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Collaboration over competition: The art of partnership in business

By Nicholas Liddell, Director of consulting

The Clearing

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January 25, 2017 | 5 min read

Charles Darwin has a lot to answer for.

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He promoted the idea of the world as a violent place where only the fittest survive. Many of us have grown up with a Darwinian idea of business as a fundamentally competitive activity – a “perennial gale of competitive destruction”.

Consequently, businesses are devoting too much time trying to get one up on the competition – fighting to get one over each other in small areas that don’t provide a benefit to the customer. This is the environment that many of us work in. But this ‘survival of the fittest’ environment only exists at the fringe; for the most part, nature is a case study in collaboration. How many millions of bacteria do we have in our stomachs? The new economy will only be characterised by the survival of the fittest at the fringe. Beneath that will be a massive, complex collaboration. Of course, competition exists. However, the ability to collaborate is as vital to success (arguably more so) than the ability to compete.

At a very basic level, the vast majority of businesses are part of a much bigger value network (or chain) comprised of energy providers, manufacturers, logistics businesses, distributors, retailers, users and data aggregators. The ability to communicate, collaborate and coordinate with other businesses in the same value network is fundamental to any single organisation’s success. Beyond this, the prevailing view of business as an essentially competitive activity is holding us back from entering potentially valuable alliances that would benefit businesses, their collaborators and their customers.

One of the most immediate benefits of a collaborative approach is that it provides a safe way to introduce new ideas and ways of working into a business. As an example, making steel is complicated. You have to train people to think in a certain way to keep a blast furnace ticking over. The same is true of aviation; you’ve got to think in a certain way because those planes need to take off and be safe. The nice thing about collaboration is you bring outside thinking into the organisation. You can’t simply tell a group of engineers to “think outside the box” and expect them to follow suit. It’s unfair because you’ve just spent twenty years training them to think in the box and that’s why their business works in the first place. For the most part, businesses succeed because they think in the box. Inviting people from outside the business to think differently allows that to happen in a safe, controlled way.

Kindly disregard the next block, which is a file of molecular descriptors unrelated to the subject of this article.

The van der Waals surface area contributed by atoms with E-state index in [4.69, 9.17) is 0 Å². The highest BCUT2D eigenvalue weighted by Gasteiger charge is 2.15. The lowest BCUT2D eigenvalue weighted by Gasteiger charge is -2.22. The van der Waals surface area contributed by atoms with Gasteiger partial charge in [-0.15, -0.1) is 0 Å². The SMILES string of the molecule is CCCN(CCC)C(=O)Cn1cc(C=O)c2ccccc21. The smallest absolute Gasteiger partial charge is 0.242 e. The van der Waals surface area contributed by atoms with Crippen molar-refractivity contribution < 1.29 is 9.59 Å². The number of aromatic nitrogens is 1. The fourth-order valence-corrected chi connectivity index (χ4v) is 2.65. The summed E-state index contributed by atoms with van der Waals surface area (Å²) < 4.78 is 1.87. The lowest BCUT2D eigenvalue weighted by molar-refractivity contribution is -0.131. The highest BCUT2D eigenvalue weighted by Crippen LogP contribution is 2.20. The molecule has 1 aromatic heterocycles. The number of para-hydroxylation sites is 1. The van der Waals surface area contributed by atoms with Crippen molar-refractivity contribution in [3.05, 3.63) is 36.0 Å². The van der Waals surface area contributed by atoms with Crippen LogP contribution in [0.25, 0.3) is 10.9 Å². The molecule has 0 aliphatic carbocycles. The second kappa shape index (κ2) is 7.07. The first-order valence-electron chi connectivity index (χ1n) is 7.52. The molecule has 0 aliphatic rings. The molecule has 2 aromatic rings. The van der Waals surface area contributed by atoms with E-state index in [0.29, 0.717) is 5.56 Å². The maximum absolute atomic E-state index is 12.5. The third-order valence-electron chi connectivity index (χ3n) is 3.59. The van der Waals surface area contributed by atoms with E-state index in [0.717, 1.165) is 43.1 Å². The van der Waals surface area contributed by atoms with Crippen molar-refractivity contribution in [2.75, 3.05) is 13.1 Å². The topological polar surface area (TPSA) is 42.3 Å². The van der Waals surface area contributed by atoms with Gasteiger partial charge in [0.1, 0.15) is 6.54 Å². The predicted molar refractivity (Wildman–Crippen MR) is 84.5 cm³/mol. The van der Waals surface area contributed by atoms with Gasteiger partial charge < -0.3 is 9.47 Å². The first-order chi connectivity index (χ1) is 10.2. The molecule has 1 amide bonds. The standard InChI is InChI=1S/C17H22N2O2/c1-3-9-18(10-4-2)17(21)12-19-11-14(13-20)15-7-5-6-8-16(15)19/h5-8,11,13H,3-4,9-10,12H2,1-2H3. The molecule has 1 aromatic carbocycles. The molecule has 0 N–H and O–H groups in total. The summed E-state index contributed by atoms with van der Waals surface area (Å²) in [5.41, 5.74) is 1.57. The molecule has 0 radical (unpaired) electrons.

In the case of steel manufacture, ArcelorMittal is now investing in technology where waste CO2 will be made into jet fuel. Richard Branson will be flying aeroplanes on their waste CO2. It’s a completely new business model in a traditional, conservative engineering business run by engineers who tend not to like change (unless there’s a timeline and costs are planned out), which you can’t do in this case because there are so many unknowns. This is where an open-minded approach to business can really add value: finding new forms of collaboration with people you’d never expect to be working with. Who would have thought ArcelorMittal would be working with Richard Branson?

The concept of ‘win-win’ is corny but true. Virgin’s carbon problem and ArcelorMittal’s carbon problem can become an opportunity for both companies, but this means someone needs to invent a business model that gets CO2 from a waste plant in Ghent into an airplane at Heathrow airport with all the requisite safety checks in place.

Amazing things can happen as a result of collaboration; entirely new ways to unlock value emerge. Modern ideas about how value should be created, such as the Circular Economy, are a fantastic way to get people asking interesting questions they wouldn’t otherwise consider. What problems do we collectively face? If we were to work with our traditional competitors, what are the resources we could share that would be beneficial? Retailers are working on the modern slavery act and finding that collaboration is so much more valuable than audit. Organisations working with other companies in their industry and beyond are finding so much more that they can work with, that can move everybody in a much better direction. And the question ‘what have we got that we can share?’ is worth spending time on.

Tomorrow’s leaders won’t be the businesses that most effectively stamp on their competitors. The future belongs to those who can balance the art of competition with the art of collaboration.

Nick Liddel is director of consulting at The Clearing.

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